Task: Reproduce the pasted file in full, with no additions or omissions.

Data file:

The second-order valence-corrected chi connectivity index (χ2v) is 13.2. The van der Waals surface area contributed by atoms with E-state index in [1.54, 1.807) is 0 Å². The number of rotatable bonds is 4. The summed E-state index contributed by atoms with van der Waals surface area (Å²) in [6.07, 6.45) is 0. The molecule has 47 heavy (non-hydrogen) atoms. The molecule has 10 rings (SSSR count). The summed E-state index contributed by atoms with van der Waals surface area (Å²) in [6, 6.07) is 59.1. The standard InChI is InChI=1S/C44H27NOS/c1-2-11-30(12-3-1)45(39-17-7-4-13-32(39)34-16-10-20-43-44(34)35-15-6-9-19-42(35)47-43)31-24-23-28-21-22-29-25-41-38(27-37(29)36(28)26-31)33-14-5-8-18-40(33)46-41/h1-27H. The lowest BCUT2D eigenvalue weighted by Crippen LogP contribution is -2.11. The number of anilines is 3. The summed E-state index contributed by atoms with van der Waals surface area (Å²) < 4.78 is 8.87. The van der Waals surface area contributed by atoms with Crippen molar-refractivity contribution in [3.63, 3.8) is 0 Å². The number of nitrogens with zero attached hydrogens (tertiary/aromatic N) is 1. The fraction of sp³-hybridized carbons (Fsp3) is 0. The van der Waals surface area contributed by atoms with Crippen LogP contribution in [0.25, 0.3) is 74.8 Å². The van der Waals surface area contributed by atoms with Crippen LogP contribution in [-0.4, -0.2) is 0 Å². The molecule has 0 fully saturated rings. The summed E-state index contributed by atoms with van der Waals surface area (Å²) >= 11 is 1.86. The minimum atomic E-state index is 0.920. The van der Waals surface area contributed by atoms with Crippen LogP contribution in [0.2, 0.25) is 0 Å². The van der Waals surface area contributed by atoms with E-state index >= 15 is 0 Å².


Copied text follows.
The second-order valence-corrected chi connectivity index (χ2v) is 13.2. The van der Waals surface area contributed by atoms with E-state index in [1.54, 1.807) is 0 Å². The number of rotatable bonds is 4. The summed E-state index contributed by atoms with van der Waals surface area (Å²) in [6.07, 6.45) is 0. The molecule has 47 heavy (non-hydrogen) atoms. The molecule has 10 rings (SSSR count). The summed E-state index contributed by atoms with van der Waals surface area (Å²) in [6, 6.07) is 59.1. The standard InChI is InChI=1S/C44H27NOS/c1-2-11-30(12-3-1)45(39-17-7-4-13-32(39)34-16-10-20-43-44(34)35-15-6-9-19-42(35)47-43)31-24-23-28-21-22-29-25-41-38(27-37(29)36(28)26-31)33-14-5-8-18-40(33)46-41/h1-27H. The lowest BCUT2D eigenvalue weighted by Crippen LogP contribution is -2.11. The number of anilines is 3. The summed E-state index contributed by atoms with van der Waals surface area (Å²) < 4.78 is 8.87. The van der Waals surface area contributed by atoms with Crippen molar-refractivity contribution in [3.63, 3.8) is 0 Å². The number of nitrogens with zero attached hydrogens (tertiary/aromatic N) is 1. The fraction of sp³-hybridized carbons (Fsp3) is 0. The van der Waals surface area contributed by atoms with Crippen LogP contribution in [0.25, 0.3) is 74.8 Å². The van der Waals surface area contributed by atoms with Crippen LogP contribution in [-0.4, -0.2) is 0 Å². The molecule has 0 fully saturated rings. The summed E-state index contributed by atoms with van der Waals surface area (Å²) >= 11 is 1.86. The minimum atomic E-state index is 0.920. The van der Waals surface area contributed by atoms with Crippen LogP contribution in [0.2, 0.25) is 0 Å². The van der Waals surface area contributed by atoms with E-state index >= 15 is 0 Å².